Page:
Ease of contribution: As new ML innovations and software emerge, we aim for contributors — not even necessarily the original researchers — to easily create and annotate new primitives, submit them for validation, and make them available to the community.
Structured metadata: We aim to make detailed metadata about each primitive available in both human- and machine-readable form to support automated tools and meta-learning approaches.
Each primitive is annotated with meta-information about its inputs and outputs, with their ranges and data types, its hyperparameters, and other detailed metadata, such as the author, description, and documentation URL. The full annotation is provided in a self-contained JSON file with the following fields and others:
primitive: The fully-qualified name of the underlying implementation as a Python object.
fit, produce: The entry points in the underlying implementation and the names and ML data types of the primitive’s inputs and outputs for the fit or produce phases.
hyperparameters: Details of all the hyperparameters of the primitive— their names, descriptions, data types, ranges, and whether they are fixed or tunable.
We have developed the open-source MLPrimitives library which contains a formal JSON Schema specification of the primitive JSON annotation format. To support annotation of primitives from libraries that need significant adaptation to the fit/produce interface, MLPrimitives also provides a powerful set of adapter modules that assist in wrapping common patterns. However, MLPrimitives aims to enable lightweight wrappers in which as little new code as possible is written; one can annotate entry points to an underlying primitive in terms of functions, class methods, or attributes.
MLPrimitives enables easy contribution of new primitives in several ways by providing primitive template and example annotations and detailed tutorials and documentation. We also provide procedures to validate proposed primitives against the formal specification and a unit test suite.
In addition, MLPrimitives maintains a curated catalog of high-quality, useful primitives from 11 libraries,777As of this writing (MLPrimitives v0.1.10). as well as custom primitives that we have created (Table I). Distributed as a widely-available Python package, end-users can pin versions of the package to access specific primitives, or update the package to gain access to the updated primitives. Each primitive is identified by a fully-qualified name to differentiate primitives across catalogs. The JSON annotations can then be mined for additional insights.
To solve practical learning problems, we must be able to instantiate and compose primitives into usable programs. These programs must be easy to specify with a natural interface, such that users can easily compose primitives without sacrificing flexibility. We aim to support both end-users trying to build an ML solution for their specific problem who may not be savvy about software engineering, as well as system developers wrapping individual ML solutions in AutoML components (Section IV) or otherwise. In addition, we provide an abstracted execution layer, such that learning, data flow, data storage, and deployment are handled automatically by various configurable and pluggable backends.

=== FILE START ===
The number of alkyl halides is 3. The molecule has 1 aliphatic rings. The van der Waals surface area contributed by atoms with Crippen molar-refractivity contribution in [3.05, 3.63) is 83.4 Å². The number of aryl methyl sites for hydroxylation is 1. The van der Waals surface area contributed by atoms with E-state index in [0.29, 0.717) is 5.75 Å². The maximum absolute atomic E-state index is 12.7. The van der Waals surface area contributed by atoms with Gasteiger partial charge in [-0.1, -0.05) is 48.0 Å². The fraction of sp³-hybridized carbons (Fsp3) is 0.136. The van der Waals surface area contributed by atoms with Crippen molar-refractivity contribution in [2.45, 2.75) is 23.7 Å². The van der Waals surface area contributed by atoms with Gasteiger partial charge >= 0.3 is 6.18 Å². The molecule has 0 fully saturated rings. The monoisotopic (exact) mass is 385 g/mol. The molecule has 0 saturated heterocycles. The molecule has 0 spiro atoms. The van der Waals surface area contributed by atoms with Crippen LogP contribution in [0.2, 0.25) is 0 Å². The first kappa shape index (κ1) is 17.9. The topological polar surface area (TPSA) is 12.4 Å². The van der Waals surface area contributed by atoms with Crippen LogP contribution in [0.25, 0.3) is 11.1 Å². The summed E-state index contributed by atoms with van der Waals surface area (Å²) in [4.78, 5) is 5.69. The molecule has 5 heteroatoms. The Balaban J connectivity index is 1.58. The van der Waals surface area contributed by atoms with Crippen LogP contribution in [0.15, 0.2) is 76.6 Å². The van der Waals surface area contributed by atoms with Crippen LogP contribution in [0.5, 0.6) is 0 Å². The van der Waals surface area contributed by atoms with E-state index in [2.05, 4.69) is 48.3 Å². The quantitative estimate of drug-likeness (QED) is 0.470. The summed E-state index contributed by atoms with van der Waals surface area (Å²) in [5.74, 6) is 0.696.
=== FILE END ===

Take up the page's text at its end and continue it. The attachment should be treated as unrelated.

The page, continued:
We introduce ML pipelines, which collect multiple primitives into a single computational graph. Each primitive in the graph is instantiated in a pipeline step, which loads and interprets the underlying primitive and provides a common interface to run a step in a larger ML program.
We define a pipeline as a directed acyclic multigraph , where is a collection of pipeline steps, are the directed edges between steps representing data flow, where each edge is endowed with one data item, and is a joint hyperparameter vector for the underlying primitives. A valid pipeline — and its derivatives (Section IV-A) — must also satisfy acceptability constraints that require the inputs to each step to be satisfied by the outputs of another step connected by a directed edge.
The term “pipeline” is used in the literature to refer to a ML-specific sequence of operations, and sometimes abused to refer to a more general computational graph or analysis. In our conception, we bring foundational data processing operations of raw inputs into this scope, like featurization of graphs, multi-table relational data, time series, text, and images, as well as simple data transforms, like encoding integer or string targets. This gives our pipelines a greatly expanded role, providing solutions to any ML task type and spanning the entire ML process beginning with the raw dataset.